Seatbelts for the Information Highway

Permanent. Everlasting. Perpetual. Eternal.

These words all emanate what happens when you post something online. Many people, especially teens, don’t understand the fact that the information posted online, even when deleted, can be found. With the numerous resources, “rules,” and dangerous on the internet, it is imperative that we as teachers educate our students on digital citizenship. In order to be a “digital citizen,” a person must be well aware of the social etiquette that comes with being an active participant online.

 

In schools across the country today, it is not uncommon to see classrooms that are 1:1 (meaning each student has a computer, laptop, tablet, etc.). With the increased use of technology in the classroom, there also needs to be an increase in education about the technology being used. The internet has a limitless amount of information. While much of this information is useful and educational, there is an equal amount of inappropriate or untrustworthy websites. In addition, students need to be aware of what they are posting online. Even though they might believe that the things they post online right now aren’t relevant to their future, it really is. As said, the information put online is there forever. This means that their future employers, children, and even strangers can access this information.

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Photo CC: sylviaduckworth

So how can we as teachers or parents prepare students and show them how they can be digital citizens who responsibly use technology? One of the resources that I personally thought would be appropriate for teaching digital citizenship was the Digital Citizenship Survival Kit. This website provides items that you can put into a “survival kit” that help remind students about important things to remember when they are online! Since I plan on teaching younger students, this is an easy way to teach digital citizenship to students in a way that they will understand. In addition, the information is presented in an interesting way so students are more likely to pay attention and retain information.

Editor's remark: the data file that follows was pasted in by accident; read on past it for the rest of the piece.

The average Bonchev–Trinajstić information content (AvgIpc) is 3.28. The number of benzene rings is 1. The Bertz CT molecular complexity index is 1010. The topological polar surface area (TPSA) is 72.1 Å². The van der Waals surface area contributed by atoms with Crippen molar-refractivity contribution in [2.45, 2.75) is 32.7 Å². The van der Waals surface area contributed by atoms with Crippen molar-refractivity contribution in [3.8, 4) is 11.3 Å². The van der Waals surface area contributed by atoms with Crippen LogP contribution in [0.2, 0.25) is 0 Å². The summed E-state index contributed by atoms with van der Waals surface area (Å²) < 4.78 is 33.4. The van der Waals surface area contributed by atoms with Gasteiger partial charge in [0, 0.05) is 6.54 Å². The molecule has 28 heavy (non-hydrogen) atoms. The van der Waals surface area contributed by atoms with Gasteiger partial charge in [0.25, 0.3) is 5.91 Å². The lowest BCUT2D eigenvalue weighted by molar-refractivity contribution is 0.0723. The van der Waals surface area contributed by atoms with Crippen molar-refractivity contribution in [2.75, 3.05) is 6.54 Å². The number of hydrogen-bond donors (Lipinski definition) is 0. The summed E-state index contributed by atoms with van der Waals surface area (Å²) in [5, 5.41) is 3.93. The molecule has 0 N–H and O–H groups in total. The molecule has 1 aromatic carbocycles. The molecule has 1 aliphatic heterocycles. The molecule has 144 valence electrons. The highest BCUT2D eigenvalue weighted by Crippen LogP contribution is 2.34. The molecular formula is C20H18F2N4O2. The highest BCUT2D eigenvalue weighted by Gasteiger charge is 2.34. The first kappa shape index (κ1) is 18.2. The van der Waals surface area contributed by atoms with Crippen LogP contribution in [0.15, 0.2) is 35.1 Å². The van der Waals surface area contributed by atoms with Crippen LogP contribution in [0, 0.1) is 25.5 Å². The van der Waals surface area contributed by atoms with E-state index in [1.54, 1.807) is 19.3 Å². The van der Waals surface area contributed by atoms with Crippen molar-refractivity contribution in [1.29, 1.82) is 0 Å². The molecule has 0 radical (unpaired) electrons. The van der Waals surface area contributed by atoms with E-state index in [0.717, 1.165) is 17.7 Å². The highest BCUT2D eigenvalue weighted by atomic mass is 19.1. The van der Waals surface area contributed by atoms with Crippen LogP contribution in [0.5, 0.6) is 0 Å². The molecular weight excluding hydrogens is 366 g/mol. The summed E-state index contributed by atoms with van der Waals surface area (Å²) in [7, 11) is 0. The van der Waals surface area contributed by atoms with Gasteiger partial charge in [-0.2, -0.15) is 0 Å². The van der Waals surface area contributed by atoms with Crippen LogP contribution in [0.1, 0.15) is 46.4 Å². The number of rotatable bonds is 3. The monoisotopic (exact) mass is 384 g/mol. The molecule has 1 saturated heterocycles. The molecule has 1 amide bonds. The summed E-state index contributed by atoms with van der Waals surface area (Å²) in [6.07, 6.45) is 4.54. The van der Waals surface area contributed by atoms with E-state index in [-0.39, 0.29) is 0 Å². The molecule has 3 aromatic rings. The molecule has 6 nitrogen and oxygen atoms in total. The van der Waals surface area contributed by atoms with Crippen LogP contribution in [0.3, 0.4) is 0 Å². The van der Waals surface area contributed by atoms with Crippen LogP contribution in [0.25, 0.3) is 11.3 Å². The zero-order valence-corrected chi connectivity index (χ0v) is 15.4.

While looking through websites, I also found a video that shows viewers just how easy it is to find information about a person online. Although the video is a little cheesy, it really drives home the point that even information that was posted years ago, is still accessible. I know of many people that I am friends with on social media who have their address, phone numbers, and other personal information shared. This can be really dangerous as well because there are strangers who now have access to this personal information. This video would be useful in the classroom to get students thinking about the appropriateness, and safety, of the information they are posting.

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Photo CC: US Department of Education (Duke_Ellington 96)

Another common issue with technology today is cyberbullying. It’s truly sad to see the statistics on the number of teens, and even adults, who deal with cyberbullying on a daily basis. Part of being a digital citizen is being responsible and courteous to others. We all need to take a stand against cyberbullying and teach our students the ways that words can hurt. The lesson linked here illustrates to students the effect that words have on others and would be a great tool to teach about cyberbullying (seriously, check it out. It’s genius).

Overall, digital citizenship is an important part of life today. While many educators may balk at the idea of taking more time away from classroom teaching, the reality is that in order to incorporate technology into the classroom, it is imperative to first teach students how to appropriately and responsibly use the internet.

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